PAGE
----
2.2, p. 43).
Chapter 1 introduces basic Economic principles, and is essentially the same as his
chapter in Scheidel’s Companion. Chapters 2 and 3 deal with wheat prices in the early
Roman Empire and price data in Hellenistic Babylonia. He includes the Babylonian
data only because these data comprise one of the best data sets on prices from
antiquity. Temin argues that Babylon was also a market economy and the observed
price changes reflect reactions to supply and demand shocks. We know this already
from Alice Louise Slotsky’s work (1997), which Temin cites. But Temin goes astray
in claiming the Babylonian data support his “integrated market” hypothesis; the
Babylonian market prices, after all, are local, and cannot tell us whether prices in
different parts of the Roman Empire moved together. Chapter 4 analyzes inflation and
proposes an index of inflation. Chapter 5 focuses on the key issue, the grain trade,
chapter 6 on the labor market, chapter 7 on land ownership, and chapter 8 on financial
intermediation. The book’s final section is devoted to Roman macroeconomics,
growth, and Rome’s rising living standard under Malthusian constraints. The book
ends with an estimate of per capita GDP in the early Roman Empire. Temin concludes
(p. 260) that Roman Italy was as prosperous as the Netherlands in 1600. His
conclusions in chapter 10 on growth in a Malthusian empire should be read closely in conjunction with Scheidel’s treatment of “outcomes” in the Companion to see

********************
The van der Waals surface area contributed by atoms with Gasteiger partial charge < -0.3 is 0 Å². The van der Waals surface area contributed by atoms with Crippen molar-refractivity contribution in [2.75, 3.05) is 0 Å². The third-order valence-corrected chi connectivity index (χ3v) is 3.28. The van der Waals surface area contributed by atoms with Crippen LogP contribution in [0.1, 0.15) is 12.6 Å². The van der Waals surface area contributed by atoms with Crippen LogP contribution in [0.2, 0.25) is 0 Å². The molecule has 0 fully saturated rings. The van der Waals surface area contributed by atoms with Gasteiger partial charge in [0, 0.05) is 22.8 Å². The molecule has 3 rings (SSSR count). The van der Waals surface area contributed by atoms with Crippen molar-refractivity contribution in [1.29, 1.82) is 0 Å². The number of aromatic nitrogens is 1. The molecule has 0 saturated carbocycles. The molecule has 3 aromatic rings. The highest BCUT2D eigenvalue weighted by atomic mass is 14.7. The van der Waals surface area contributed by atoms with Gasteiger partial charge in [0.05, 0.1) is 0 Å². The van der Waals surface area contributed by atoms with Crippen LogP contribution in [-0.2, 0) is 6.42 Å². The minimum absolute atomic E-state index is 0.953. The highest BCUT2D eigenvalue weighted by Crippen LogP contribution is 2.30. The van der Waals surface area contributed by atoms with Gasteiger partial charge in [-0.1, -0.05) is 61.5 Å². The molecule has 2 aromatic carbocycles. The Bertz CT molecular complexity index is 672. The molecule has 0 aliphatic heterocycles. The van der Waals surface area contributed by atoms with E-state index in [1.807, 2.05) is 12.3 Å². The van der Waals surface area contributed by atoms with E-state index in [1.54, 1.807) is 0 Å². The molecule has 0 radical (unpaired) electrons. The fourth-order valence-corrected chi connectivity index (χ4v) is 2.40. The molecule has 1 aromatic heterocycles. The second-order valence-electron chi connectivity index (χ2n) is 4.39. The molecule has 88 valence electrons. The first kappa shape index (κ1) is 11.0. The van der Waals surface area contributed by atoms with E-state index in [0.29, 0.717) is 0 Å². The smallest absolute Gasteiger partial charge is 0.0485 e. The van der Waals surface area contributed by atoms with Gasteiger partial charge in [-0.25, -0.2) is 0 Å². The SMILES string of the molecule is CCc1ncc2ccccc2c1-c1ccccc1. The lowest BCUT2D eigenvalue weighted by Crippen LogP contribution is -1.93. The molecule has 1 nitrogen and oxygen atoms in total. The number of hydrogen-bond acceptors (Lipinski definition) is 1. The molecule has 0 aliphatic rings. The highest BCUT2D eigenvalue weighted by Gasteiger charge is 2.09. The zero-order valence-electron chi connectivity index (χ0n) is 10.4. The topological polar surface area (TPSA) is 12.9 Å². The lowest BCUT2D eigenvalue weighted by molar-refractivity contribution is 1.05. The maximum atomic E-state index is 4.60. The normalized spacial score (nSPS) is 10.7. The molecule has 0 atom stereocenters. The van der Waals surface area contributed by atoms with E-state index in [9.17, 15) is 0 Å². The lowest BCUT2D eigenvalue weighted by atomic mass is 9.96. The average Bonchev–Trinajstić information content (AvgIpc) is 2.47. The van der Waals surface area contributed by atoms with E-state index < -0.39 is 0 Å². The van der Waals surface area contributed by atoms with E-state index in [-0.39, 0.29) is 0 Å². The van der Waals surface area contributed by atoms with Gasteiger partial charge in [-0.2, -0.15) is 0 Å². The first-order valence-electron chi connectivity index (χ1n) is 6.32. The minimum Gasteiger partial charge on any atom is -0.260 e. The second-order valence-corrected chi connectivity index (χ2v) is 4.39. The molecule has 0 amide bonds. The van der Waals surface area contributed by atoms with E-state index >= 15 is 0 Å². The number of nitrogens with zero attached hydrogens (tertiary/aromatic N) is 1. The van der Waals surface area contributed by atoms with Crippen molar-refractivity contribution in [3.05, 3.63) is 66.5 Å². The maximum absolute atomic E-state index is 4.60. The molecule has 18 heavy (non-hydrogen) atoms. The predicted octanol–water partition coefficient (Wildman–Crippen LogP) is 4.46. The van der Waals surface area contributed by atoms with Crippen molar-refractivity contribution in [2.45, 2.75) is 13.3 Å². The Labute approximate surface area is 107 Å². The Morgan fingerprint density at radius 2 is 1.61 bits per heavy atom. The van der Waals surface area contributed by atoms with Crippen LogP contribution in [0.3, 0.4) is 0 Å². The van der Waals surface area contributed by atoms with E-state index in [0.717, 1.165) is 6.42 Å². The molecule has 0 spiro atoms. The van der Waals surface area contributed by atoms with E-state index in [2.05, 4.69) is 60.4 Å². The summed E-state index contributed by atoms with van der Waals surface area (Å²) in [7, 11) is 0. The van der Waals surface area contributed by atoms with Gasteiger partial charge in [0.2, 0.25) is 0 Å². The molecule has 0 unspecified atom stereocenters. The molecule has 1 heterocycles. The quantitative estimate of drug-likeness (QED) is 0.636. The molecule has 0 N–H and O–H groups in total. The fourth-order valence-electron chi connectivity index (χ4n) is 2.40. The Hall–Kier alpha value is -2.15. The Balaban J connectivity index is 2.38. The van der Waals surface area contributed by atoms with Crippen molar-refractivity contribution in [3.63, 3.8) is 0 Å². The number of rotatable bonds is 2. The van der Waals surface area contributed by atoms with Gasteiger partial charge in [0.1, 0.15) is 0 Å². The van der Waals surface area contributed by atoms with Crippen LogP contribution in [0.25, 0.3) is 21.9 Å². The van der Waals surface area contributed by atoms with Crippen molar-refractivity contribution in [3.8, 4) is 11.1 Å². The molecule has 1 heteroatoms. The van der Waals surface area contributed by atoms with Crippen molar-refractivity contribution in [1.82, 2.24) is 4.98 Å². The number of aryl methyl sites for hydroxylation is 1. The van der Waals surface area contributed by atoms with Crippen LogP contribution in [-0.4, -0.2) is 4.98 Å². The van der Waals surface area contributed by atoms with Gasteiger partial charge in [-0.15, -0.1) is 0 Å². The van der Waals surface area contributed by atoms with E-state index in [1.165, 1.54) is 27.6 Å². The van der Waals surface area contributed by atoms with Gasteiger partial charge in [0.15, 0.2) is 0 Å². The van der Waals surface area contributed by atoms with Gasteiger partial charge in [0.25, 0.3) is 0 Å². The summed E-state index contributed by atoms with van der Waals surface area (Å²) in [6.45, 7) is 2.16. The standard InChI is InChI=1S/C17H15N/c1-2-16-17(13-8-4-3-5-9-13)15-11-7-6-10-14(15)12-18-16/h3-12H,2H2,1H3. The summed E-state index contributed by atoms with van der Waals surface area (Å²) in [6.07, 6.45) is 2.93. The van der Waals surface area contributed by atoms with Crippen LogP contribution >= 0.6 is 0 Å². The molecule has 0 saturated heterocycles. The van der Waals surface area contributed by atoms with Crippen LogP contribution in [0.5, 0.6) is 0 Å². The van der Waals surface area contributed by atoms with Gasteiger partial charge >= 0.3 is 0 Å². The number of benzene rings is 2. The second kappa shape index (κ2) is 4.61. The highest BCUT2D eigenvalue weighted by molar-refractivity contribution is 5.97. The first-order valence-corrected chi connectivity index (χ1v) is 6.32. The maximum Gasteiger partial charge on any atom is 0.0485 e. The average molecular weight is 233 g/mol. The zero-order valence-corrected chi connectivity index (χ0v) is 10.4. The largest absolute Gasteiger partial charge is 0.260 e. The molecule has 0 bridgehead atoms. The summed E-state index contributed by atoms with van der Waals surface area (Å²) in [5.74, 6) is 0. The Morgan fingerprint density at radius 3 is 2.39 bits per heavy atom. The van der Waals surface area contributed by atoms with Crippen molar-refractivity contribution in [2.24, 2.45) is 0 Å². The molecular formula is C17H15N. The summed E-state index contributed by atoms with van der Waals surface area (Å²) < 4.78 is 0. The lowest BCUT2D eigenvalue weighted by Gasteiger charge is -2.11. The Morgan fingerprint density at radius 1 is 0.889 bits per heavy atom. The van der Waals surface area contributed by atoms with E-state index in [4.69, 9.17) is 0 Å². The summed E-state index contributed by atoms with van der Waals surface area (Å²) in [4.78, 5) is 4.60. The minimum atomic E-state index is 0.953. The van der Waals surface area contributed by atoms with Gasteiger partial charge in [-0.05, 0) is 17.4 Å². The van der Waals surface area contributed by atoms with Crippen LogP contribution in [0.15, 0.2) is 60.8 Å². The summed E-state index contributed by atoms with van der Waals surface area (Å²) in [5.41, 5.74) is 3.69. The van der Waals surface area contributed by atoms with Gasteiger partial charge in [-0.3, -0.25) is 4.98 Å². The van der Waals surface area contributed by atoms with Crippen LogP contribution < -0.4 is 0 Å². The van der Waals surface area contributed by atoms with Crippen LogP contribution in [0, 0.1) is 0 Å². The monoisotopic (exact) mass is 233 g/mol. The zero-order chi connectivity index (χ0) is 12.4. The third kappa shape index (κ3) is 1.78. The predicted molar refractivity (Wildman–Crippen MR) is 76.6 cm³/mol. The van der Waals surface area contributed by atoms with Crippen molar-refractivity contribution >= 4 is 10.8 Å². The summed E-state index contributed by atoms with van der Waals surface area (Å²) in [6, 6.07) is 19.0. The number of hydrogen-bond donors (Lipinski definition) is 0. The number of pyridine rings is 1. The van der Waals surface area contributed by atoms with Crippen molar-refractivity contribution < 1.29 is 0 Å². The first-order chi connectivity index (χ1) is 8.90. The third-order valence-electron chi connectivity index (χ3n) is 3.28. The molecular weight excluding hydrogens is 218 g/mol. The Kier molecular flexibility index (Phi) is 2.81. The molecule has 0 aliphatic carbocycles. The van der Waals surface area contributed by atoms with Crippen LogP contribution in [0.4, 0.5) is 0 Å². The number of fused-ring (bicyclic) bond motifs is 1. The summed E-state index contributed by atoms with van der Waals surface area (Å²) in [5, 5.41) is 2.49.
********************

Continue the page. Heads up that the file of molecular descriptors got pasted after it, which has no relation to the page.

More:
where disagreements lie. Temin (p. 238): “Romans appear to have been living well.”
Scheidel (p. 330): “It appears that the imperial economy did not generally enhance
biological living standards.”
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285
In the end, I am left unconvinced by Temin’s argument, and would not agree that
the Roman economy should be characterized as a market economy tout court. Markets
certainly existed, but we cannot, in my view, characterize the Roman economy, or any other ancient economy, as a market economy. That goes too far. Moreover,
Temin’s own arguments undermine his hypothesis. The structure of the ancient world prevented integration of grain markets, even under the Roman Empire, and the
data are insufficient for the broad claims he makes. Even Temin appears to be
uncertain; he summarizes the lesson of his grain-price regressions as “there was
something approaching a unified grain market in the Roman Mediterranean.”